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How Water Behaves (thru 2/8)

Short Description of How Water Behaves (thru 2/8)

"How Water Behaves" (thru 2/8)

Capital Rep Theatre


Albany, NY


The beauty of “How Water Behaves”, the winner of the Next Act Play Summit Series, is that there is humor here, deep humanistic humor, that provides laughter and pain for everyone, on the most subjective of levels. The manuscript was chosen out of over two hundred submissions and read aloud in front of actors, directors, playwrights and more, to pick and choose one play that stands out for production. The readings are done anonymously to avoid any type of nepotism. So, when “How Water Behaves” rose to the top, it was not an easy feat. With that in mind, this work, though not without flaws, has a lot of potential to fly high, and is worth the see.


Without a plot giveaway, the humor here touches to the bone. With apt scenery and great acting, we find ourselves in the middle of a living room with an out of work husband Steve (Matt Mueller) and his wife Nan (Nisi Sturgis). Steve is unemployed in the new economy, like millions of others, and his wife is barely keeping them afloat. When you are regimented, to the budget and strict to the life plan, being out of work and financially desperate is not a skin this character feels comfortable living in. To make matters worse, Steve's family goes all out for Christmas, which is just weeks away, and the couple cannot reciprocate yet alone turn their heat above 33. Yes, there's a lot of people in this new economy struggling this very way—now, try turning this into one hilarious comedy.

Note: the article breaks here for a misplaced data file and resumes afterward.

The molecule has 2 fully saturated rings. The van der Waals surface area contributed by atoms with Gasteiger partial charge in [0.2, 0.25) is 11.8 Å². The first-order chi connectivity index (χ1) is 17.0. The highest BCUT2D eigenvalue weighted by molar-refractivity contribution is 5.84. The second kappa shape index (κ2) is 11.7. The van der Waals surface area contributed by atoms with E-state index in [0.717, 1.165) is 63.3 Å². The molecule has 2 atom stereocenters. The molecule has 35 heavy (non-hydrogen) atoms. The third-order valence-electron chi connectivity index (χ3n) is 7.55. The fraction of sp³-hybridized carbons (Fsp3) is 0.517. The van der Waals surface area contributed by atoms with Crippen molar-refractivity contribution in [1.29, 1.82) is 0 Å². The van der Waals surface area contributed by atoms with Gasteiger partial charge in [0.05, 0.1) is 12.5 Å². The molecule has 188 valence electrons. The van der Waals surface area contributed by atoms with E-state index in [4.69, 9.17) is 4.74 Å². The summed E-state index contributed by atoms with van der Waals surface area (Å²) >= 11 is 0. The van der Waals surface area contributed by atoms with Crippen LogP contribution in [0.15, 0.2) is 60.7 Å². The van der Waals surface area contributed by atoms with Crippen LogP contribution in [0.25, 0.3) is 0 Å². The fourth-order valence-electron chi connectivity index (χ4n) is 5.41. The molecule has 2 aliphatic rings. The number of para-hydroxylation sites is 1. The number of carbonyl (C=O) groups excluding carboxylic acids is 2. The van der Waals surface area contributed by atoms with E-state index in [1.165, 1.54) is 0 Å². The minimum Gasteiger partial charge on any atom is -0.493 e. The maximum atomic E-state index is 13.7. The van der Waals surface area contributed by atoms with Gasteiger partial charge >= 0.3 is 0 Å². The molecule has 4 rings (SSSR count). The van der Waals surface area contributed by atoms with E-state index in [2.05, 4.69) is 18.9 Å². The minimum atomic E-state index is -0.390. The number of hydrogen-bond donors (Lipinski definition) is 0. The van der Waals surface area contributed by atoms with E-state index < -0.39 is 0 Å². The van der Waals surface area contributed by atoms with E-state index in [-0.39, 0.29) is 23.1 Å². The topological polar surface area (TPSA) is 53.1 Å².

The comedy and humanistic angle is aided and abetted from other avenues. We have Molly (Leslie Kritzer) who is trying to get pregnant at a sperm bank and sells funny divorce announcements; The gay couple, Hank (Michael McCorry Rose), and his husband, Sal (Brian Sills), are delightful and funny, but amateurishly make sure you catch them kissing enough times just in case you're too stupid to figure out they're gay; a poet (Brian Lee Huynh) and a wonderful and delightful character by the name of Ayutunde (Kenita R. Miller). With this team of great acting in place, the plot thereafter twists and turns into situations we can all relate to, which cut to the bone in a very realistic and painful way. There is awkward humor here, the type that makes you nervous and afraid to put yourself in the character's shoes, being almost embarassed for them. Ayuntunde has a delightful voice, and tries to pull the magic together through a series of appearances that anchors a sometimes runaway plot.


The acting here is very good. The plot at times gets away from itself in a rambling sort of way, made most obvious by a conclusion that has about five too many false summits. But the themes are current and dastardly, the fun is here, and this is humor we can all relate to.

  Richard DiMaggio, didyouweekend.com


--by Sherry Kramer

    Directed by Gordon Greenberg


Contact Information

Address: Capital Rep, Albany, NY

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